In a letter to US treasury secretary Steven Mnuchin and Mick Mulvaney, director of the White House office of management and budget, senator Paul Rand and congressman Mark Meadows announced plans on Monday to reintroduce bills to repeal Fatca.
They describe the legislation as a “massive, wasteful regulatory mandate that has failed in its ostensible purpose of recovering tax revenues hidden offshore”.
Rand, who was among the Republicans vying for the presidency in the last election, and Meadows introduced bills to repeal Fatca during the last congress. The bills were co-sponsored by Mulvaney.
“We plan to reintroduce the same legislation in the 115th congress, and efforts are underway to include it in any tax reform legislation,” they wrote.
In addition to their congressional efforts, Rand and Meadows highlighted steps they believe could be taken by the Trump administration with regard to Fatca.
“These steps mainly concern so-called intergovernmental agreements (IGAs) used by the Obama administration to implement Fatca.
“This was done largely because Fatca, on top of its other defects, failed to take into account other countries’ privacy laws that would preclude their financial institutions’ reporting private personal data to the Internal Revenue Service.”
Rand and Meadows explained that “while the IGAs read like and have the effect of treaties, they are not treaties”.
The politicians said that the “IGAs are a characteristic example of the previous administration’s inclination for abusing its executive power”.
“For that reason, these same abuses are amenable to executive action to mitigate the ongoing damage caused by Fatca, pending its repeal.”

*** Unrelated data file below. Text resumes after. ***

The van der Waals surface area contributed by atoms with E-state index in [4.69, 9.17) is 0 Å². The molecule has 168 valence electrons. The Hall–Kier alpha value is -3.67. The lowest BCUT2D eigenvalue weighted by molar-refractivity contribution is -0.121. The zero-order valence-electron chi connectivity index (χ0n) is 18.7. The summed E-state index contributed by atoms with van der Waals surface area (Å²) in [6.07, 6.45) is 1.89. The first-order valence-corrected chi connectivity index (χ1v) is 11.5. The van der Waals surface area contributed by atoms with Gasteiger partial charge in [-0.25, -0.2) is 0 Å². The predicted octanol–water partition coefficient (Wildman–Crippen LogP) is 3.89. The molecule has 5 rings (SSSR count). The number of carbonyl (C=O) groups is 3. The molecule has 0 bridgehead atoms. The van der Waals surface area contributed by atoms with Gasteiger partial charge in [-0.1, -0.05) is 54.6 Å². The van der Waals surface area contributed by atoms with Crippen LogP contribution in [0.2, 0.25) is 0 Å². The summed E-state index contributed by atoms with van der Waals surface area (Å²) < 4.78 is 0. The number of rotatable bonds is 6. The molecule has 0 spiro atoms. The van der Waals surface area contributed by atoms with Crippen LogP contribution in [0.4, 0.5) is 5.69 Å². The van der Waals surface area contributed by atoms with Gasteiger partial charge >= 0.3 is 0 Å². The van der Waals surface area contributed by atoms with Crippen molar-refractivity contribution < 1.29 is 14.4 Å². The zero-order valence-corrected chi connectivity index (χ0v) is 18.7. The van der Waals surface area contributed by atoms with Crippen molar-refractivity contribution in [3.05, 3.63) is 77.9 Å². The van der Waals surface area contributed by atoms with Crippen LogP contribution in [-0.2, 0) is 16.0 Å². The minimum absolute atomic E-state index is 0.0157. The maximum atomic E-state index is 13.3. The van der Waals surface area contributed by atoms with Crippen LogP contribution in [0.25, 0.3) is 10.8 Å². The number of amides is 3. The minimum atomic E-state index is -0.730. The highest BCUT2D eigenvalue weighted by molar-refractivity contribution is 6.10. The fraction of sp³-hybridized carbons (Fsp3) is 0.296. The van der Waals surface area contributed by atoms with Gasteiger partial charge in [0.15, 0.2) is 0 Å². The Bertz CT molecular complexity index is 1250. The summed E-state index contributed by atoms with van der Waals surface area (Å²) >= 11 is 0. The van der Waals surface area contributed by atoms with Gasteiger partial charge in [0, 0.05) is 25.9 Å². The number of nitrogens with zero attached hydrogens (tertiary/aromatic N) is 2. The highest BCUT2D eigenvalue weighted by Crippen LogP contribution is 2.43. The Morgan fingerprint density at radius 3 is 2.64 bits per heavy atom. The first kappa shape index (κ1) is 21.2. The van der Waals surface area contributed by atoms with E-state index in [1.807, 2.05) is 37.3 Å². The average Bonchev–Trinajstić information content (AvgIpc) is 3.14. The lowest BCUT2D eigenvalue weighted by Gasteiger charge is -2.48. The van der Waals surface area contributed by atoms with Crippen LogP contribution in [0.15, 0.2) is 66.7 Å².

Steps to take
Rand and Meadows outlined four steps that the Trump Administration could take in the interim, while they resubmit their bills to congress:
1) Issue a statement of administration policy to the effect that the Trump administration is committed to the repeal of Fatca, welcomes the inclusion of the repeal provisions in any tax reform bill, and is reviewing administrative steps to limit Fatca’s damaging effects, pending its repeal.
2) Instruct the Treasury Department’s office of international affairs and other elements of the department that may be involved to cease all efforts to negotiate, sign and implement IGAs. Continued signings of new IGAs – most recently with Ukraine in February 2017 – send a false signal that the new administration is committed to this destructive law as a matter of policy.
3) Announce that the IGAs are under legal review of their authority and that if they are found to be legally infirm – as we believe they will be – they may be declared invalid ab initio with immediate effect or terminated upon expiry of the one-year’s notice specified.
4) Under the broad authority Fatca grants the treasury secretary, deem all impacted foreign institutions compliant on a temporary basis pending outcome of the legal review of the IGAs.
The IRS should also be instructed to suspend enforcement of provisions impacting individual taxpayers; and, on an urgent basis to help decrease the spiking rate in US citizenship renunciations, suspend imposition of penalties for Fatca filing errors by individuals.